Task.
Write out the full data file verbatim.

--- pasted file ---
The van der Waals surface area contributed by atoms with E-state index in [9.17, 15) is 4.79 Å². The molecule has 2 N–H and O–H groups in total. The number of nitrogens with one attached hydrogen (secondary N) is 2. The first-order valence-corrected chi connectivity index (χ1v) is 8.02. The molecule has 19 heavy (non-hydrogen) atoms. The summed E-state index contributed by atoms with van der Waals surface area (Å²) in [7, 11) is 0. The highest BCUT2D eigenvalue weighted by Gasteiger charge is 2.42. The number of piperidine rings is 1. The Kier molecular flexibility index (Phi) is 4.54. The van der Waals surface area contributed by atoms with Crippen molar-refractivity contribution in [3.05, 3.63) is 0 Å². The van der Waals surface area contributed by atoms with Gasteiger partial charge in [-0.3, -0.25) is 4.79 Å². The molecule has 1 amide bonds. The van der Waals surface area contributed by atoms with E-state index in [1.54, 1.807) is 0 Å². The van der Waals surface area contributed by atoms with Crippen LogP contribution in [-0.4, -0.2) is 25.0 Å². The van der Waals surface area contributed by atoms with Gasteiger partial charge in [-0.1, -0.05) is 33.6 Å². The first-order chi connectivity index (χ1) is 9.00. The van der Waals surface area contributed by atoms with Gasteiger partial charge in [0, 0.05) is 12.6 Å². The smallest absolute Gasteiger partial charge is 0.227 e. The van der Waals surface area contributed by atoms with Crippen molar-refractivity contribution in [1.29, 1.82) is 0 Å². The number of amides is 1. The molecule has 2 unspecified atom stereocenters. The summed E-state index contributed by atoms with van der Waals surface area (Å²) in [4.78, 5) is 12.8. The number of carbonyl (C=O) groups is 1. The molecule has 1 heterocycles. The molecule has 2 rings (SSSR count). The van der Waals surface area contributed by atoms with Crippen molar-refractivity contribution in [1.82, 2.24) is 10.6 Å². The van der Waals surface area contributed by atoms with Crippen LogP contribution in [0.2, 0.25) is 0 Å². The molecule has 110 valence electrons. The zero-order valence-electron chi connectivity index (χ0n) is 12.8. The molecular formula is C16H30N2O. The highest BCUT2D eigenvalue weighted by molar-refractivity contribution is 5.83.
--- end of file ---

The van der Waals surface area contributed by atoms with E-state index in [9.17, 15) is 4.79 Å². The molecule has 2 N–H and O–H groups in total. The number of nitrogens with one attached hydrogen (secondary N) is 2. The first-order valence-corrected chi connectivity index (χ1v) is 8.02. The molecule has 19 heavy (non-hydrogen) atoms. The summed E-state index contributed by atoms with van der Waals surface area (Å²) in [7, 11) is 0. The highest BCUT2D eigenvalue weighted by Gasteiger charge is 2.42. The number of piperidine rings is 1. The Kier molecular flexibility index (Phi) is 4.54. The van der Waals surface area contributed by atoms with Crippen molar-refractivity contribution in [3.05, 3.63) is 0 Å². The van der Waals surface area contributed by atoms with Gasteiger partial charge in [-0.3, -0.25) is 4.79 Å². The molecule has 1 amide bonds. The van der Waals surface area contributed by atoms with E-state index in [1.54, 1.807) is 0 Å². The van der Waals surface area contributed by atoms with Crippen LogP contribution in [-0.4, -0.2) is 25.0 Å². The van der Waals surface area contributed by atoms with Gasteiger partial charge in [-0.1, -0.05) is 33.6 Å². The first-order chi connectivity index (χ1) is 9.00. The van der Waals surface area contributed by atoms with Gasteiger partial charge in [0, 0.05) is 12.6 Å². The smallest absolute Gasteiger partial charge is 0.227 e. The van der Waals surface area contributed by atoms with Crippen molar-refractivity contribution in [1.29, 1.82) is 0 Å². The number of amides is 1. The molecule has 2 unspecified atom stereocenters. The summed E-state index contributed by atoms with van der Waals surface area (Å²) in [4.78, 5) is 12.8. The number of carbonyl (C=O) groups is 1. The molecule has 1 heterocycles. The molecule has 2 rings (SSSR count). The van der Waals surface area contributed by atoms with Crippen molar-refractivity contribution in [1.82, 2.24) is 10.6 Å². The van der Waals surface area contributed by atoms with Crippen LogP contribution in [0.2, 0.25) is 0 Å². The molecule has 110 valence electrons. The zero-order valence-electron chi connectivity index (χ0n) is 12.8. The molecular formula is C16H30N2O. The highest BCUT2D eigenvalue weighted by molar-refractivity contribution is 5.83.